FENG SHUI in CHILDHOOD
April 16, 2012 § Leave a comment
While reading the memoir by British aristocrat Ivana Lowell “Why Not Say What Happened” I noticed many circumstances of bad feng shui in her life. Even though she was very wealthy and lived in stately manors, here is a description of an early childhood home in Mayfair, England:
“My mother’s idea of decorating was to place as many rickety antiques as could fit into a room onto a comparable number of worn antique rugs. The place was always untidy and unruly. If a television set in our living room broke, the replacement would simply be put on top. I have a photo of me as a small child perched on an old broken sofa next to several defunct TV sets and other pieces of unidentifiable furniture. I look confused and out of place, as though I had just been dumped and left in some builder’s scrap yard. It is only when I look closely at the picture that I can tell that I am, in fact, in our drawing room.”
This sounds gruesome due to clutter, neglect, and bad feng shui! About antiques; be cautious with antiques. They can carry energy of the previous owners, and that is not always good. Don’t live with an antique if it does not feel right, or is rickety and not strong enough to be used. And notice exactly what the antique is. For example, an antique gun is unlucky just because it is a gun!
Don’t end up with piles of unused furniture, or piles of computer equipment and other gadgets. This stuff takes up way too much space to allow it to just keep piling up. You don’t want that “left in some builder’s scrap yard” feeling in any room of your home.
Children are sensitive and know what’s going on. They know when a room is a cluttered mess. I’ve seen infants start to cry when they are carried into a room that is chaotic. So for the sake of your kids and to keep family peace, tidy up and don’t let clutter pile up.
If you don’t have kids, or you don’t share your home with anyone, still be aware of the environment that you create. Ivana Lowell describes the studio of her musician father (who turns out to not be her father):
“(His) apartment was only slightly more normal. It was dark and smelled of halva and cologne. His piano was a studio at the end of dark, long, and narrow corridor. When we visited, he would often lock himself in the room and try to compose his music. All we would hear was the sound of the metronome ticking in an otherwise painfully silent room.”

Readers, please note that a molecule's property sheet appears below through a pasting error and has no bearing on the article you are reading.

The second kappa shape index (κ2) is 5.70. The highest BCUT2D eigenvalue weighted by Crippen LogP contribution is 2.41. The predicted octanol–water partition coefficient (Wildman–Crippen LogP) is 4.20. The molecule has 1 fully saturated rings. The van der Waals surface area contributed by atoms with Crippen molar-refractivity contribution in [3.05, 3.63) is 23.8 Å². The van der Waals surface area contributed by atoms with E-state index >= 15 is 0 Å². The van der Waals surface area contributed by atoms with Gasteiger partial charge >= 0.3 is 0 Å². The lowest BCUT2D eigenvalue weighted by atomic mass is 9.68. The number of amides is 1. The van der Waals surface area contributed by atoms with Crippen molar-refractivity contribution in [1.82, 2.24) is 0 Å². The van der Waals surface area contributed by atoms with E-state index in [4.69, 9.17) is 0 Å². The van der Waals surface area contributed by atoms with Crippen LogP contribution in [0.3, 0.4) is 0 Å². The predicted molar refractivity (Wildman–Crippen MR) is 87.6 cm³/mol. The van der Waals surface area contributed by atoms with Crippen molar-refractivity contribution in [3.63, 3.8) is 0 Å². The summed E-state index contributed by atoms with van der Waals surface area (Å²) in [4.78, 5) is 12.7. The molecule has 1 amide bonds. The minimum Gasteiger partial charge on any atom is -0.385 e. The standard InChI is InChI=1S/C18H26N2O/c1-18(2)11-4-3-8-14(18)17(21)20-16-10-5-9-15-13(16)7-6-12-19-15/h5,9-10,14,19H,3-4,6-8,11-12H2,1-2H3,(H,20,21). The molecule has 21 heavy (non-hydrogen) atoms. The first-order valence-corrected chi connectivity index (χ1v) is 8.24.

Of course this does not end well. Air out the place, add some lights, paint the walls, and add bright color and patterns. Play music to break the monotony of the metronome.
Bad feng shui continues in another childhood home:
“My bedroom was at the very back of the house, and the easiest route there was by means of the narrow staircase at the end of one wing. I hated going to bed. I was convinced that the house was haunted (I still am), and my room was cold, damp, and lonely. Every night I felt as though I was being exiled into some unfriendly and isolated world… One night I experimented to see what would happen if I screamed at the top of my lungs. After ten minutes of yelling, I realized that no one could hear me.”
This led to, “I think I was about six years old when Mike began to visit me in my bedroom.” The author decribes her childhood molestation by Mike, a handyman who worked on her family’s estate.
The author’s life challenges continue, all in horrible feng shui environments in castles and estates of the wealthiest and most privileged people in the world.
Some things in life we can do something about, and some things in life we cannot change. But we can all make the conscious choice to live with good feng shui by cleaning up messes and being aware of what we chose to live with. Good feng shui closes the door to chaos and violence, and opens the door to peace, harmony, and success.